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Editor’s note: This is the first in a six-part Q&A series on “Bringing the kids to Disney World.” Get expert advice on everything from healthy meals to hotel recommendations.

By Robin Gallagher

Robin's niece (age 5) with Mickey

Robin's niece (age 5) with Mickey

At a recent play group several moms, we were discussing the age-old question: When will our toddlers (along with everyone else in the family) be ready to enjoy a family vacation to Disney World? As we watched our 3- and 4-year-old boys run around with endless energy, pushing shoving and, of course, hugging, we talked in circles. One of the moms said, “Don’t you work for Orbitz, you should have an idea.”

Gulp. I had to come up with something quick, so I said, “Well, it really depends on your child.” (I knew this to be true and had to come up with something quick to maintain my expert status among the moms.)

The truth is, although I had been to Disney several times as a child — and only a year ago as an adult — I still had some questions that I needed answered. I was on a mission. I asked the Strategic Account Manager that handles Disney for Orbitz if he could put me in touch with a Disney expert to answer my most pressing questions. And he did. I asked Jonas Lehmann-Karp from The Walt Disney World Moms Panel six questions, and now I can finally share them with my fellow super moms, starting with this one:

Q: My boys have absolutely no patience. I am very concerned about lines and the wait times at the parks. What suggestions do you have for parents with toddlers who have a hard time standing in lines?

A: I understand your concern. Not only do my two young boys, a 4-year-old and a 2-year-old, not like to wait on lines, but neither do I.

First, let’s address the hard truth. Like other theme parks or popular destinations, you’ll likely encounter at least some long lines during your trip to Walt Disney World. But here’s the upside: If you are going to have to wait on a line anywhere, the best place to do it is at Disney World.

By and large, the Disney queues are well themed, entertaining and full of distractions. Probably the best example is the new Toy Story Mania ride, which always attracts long lines. During our last wait on Toy Story Mania, our family started our wait entertained by the audio-animatronic Luxo Jr (a.k.a. the hopping Pixar desk lamp) as well as a trio of Toy Story Green Army Men characters marching up and down the line. As the line progressed inside the building, our family marveled at the giant pictures, murals and oversized toys from childhood adorning the walls of the queue. Nearing the end of the line is a 5-foot-tall Mr. Potato Headaudio-animatronic, playing the role of carnival-barker, who interacted with guests and really caught our kids’ attention.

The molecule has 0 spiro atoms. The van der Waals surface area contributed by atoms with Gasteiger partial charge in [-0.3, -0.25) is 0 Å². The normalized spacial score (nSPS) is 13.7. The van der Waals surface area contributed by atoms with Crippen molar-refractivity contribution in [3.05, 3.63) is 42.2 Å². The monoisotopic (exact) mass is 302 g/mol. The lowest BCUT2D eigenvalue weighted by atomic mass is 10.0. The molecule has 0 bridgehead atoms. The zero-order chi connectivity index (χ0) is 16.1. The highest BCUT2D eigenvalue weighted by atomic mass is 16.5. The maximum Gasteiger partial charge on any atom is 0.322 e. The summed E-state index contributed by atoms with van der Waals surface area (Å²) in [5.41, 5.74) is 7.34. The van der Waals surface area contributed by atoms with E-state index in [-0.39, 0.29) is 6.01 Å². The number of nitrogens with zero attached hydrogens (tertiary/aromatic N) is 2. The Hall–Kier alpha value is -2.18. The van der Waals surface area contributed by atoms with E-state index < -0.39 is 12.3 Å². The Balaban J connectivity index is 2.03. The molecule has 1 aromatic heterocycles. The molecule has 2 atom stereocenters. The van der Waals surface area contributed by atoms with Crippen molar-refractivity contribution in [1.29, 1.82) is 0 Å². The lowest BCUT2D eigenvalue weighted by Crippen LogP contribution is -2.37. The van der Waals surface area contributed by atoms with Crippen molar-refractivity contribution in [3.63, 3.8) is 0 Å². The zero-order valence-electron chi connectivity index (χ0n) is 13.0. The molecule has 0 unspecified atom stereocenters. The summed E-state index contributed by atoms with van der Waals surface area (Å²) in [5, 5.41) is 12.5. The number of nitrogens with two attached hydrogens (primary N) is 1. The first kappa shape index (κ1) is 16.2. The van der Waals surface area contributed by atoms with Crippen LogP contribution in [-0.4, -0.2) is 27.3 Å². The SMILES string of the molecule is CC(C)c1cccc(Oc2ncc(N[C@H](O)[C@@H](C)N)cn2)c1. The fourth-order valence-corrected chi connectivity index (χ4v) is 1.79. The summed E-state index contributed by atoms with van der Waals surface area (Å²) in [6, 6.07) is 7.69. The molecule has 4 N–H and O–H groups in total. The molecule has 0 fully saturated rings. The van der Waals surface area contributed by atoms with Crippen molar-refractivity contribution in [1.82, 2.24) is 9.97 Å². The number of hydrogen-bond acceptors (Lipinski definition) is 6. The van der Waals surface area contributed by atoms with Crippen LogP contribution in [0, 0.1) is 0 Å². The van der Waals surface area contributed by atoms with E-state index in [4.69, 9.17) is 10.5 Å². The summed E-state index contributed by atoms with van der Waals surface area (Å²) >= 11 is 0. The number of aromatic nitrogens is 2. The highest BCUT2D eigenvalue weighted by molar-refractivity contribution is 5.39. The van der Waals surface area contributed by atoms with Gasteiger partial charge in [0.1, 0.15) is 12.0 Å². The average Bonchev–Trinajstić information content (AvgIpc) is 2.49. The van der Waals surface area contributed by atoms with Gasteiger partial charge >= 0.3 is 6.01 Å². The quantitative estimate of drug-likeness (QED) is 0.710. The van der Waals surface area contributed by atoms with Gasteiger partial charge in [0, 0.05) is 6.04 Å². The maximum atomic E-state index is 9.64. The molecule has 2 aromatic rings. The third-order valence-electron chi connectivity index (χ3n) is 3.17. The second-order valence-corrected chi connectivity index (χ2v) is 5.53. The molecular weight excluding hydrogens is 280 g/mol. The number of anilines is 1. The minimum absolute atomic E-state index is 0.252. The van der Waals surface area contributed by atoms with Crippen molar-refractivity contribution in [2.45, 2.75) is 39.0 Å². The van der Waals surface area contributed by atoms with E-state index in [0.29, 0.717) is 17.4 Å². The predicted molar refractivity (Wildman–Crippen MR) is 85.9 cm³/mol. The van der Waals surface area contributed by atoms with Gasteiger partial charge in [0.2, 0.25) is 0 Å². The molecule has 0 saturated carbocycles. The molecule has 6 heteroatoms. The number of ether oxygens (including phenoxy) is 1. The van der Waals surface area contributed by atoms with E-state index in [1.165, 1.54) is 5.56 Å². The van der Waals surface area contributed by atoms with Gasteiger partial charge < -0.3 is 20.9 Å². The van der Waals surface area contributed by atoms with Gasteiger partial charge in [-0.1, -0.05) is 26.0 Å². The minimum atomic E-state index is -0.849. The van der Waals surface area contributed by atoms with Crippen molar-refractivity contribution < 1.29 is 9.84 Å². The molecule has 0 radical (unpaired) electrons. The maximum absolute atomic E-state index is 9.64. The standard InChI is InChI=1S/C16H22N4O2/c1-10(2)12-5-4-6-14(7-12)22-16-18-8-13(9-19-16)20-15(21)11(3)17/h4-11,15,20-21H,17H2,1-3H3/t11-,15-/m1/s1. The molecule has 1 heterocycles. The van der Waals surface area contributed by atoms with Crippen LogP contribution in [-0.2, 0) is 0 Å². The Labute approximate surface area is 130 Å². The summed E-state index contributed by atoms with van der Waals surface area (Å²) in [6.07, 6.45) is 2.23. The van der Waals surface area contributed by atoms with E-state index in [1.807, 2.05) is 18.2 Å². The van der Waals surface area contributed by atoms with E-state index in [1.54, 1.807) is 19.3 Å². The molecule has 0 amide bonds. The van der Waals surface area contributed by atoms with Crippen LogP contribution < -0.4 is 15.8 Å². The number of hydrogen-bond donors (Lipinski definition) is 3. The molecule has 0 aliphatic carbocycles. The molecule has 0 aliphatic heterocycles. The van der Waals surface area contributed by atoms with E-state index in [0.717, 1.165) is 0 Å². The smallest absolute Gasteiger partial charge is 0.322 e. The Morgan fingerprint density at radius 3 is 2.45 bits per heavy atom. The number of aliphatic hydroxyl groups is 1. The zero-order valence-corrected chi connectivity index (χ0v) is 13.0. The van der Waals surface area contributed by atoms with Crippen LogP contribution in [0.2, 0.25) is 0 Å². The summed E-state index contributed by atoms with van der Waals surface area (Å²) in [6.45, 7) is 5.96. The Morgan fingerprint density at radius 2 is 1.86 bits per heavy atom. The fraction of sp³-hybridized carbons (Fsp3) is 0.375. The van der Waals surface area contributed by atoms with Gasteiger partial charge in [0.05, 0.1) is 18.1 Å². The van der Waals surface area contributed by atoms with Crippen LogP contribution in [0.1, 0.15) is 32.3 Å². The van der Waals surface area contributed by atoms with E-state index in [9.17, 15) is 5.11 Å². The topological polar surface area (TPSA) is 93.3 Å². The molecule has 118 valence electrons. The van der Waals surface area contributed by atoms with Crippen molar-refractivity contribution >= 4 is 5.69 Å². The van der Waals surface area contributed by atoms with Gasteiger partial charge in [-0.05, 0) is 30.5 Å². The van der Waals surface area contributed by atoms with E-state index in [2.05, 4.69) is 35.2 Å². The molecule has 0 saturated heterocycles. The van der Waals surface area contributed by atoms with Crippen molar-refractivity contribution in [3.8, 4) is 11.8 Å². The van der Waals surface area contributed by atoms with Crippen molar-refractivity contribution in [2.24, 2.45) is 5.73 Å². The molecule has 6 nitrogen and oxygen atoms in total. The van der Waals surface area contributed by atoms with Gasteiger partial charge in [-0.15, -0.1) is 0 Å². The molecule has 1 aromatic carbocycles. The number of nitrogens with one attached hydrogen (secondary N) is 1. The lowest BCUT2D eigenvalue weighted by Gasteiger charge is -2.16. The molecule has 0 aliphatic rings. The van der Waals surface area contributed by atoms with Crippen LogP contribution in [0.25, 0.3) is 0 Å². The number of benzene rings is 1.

Next, let’s discuss a few quick tips to help avoid lines in the first place: (1) use FASTPASS, Disney’s free service that saves your place in line for an attraction while you enjoy the rest of the theme park, (2) arrive at the park early when the crowds are smaller and lines are shorter, and utilize Extra Magic Hours, if staying on property, (3) if you have toddlers who can afford to miss a few days of nursery school, visit Disney World when schools are in session. Crowds tend to be light during this period, and it’s also usually less expensive to visit Walt Disney World during these times as well.

Even with those line-avoiding tips, you’ll still hit some lines along the way. To help keep an impatient toddler entertained, my first line of defense is to play a good old-fashioned word game, such as 20 Questions, I-Spy, and Rock, Paper, Scissors. I’ve also found that small surprises from the dollar store at home, like a toy figure or glow stick, can help pass the time. Consider spending some time in line searching for Hidden Mickeys, which are images of Mickey Mouse concealed in a Disney ride or attraction. Snacks, such as fruit, goldfish or granola, also help prevent toddler melt-downs on line.

One tip I believe parents sometimes forget about is to engage your children in conversation. I usually hand my kids a park map, show them where we are in the park and ask about other attractions they may want to see later that day. If I’ve been on the ride before, I’ll tell my boys what they may expect on the ride. As a last-resort, I bring out my smart-phone. The boys enjoy when I take pictures and shoot a short video and show it to them. We even pretend to write Mickey e-mails on the phone. If nothing else works, I start making silly faces and otherwise make a fool out of myself, which always cracks my kids up and distracts them (and others in line) for a bit.

Robin Gallagher is a Senior Market Manager for Orbitz Worldwide.  She is a busy working Mom with even busier boys who are 3 and 4. As you can imagine, family fun time while keeping the interest of boys with 20-minute attention spans, has become a mission for her and her husband in life and in travel!

Tagged: Disney, Family time, Florida

Note: Orbitz compensates authors for their writings appearing on this site.

MaryJo Lipman

MaryJo Lipman

MaryJo Lipman

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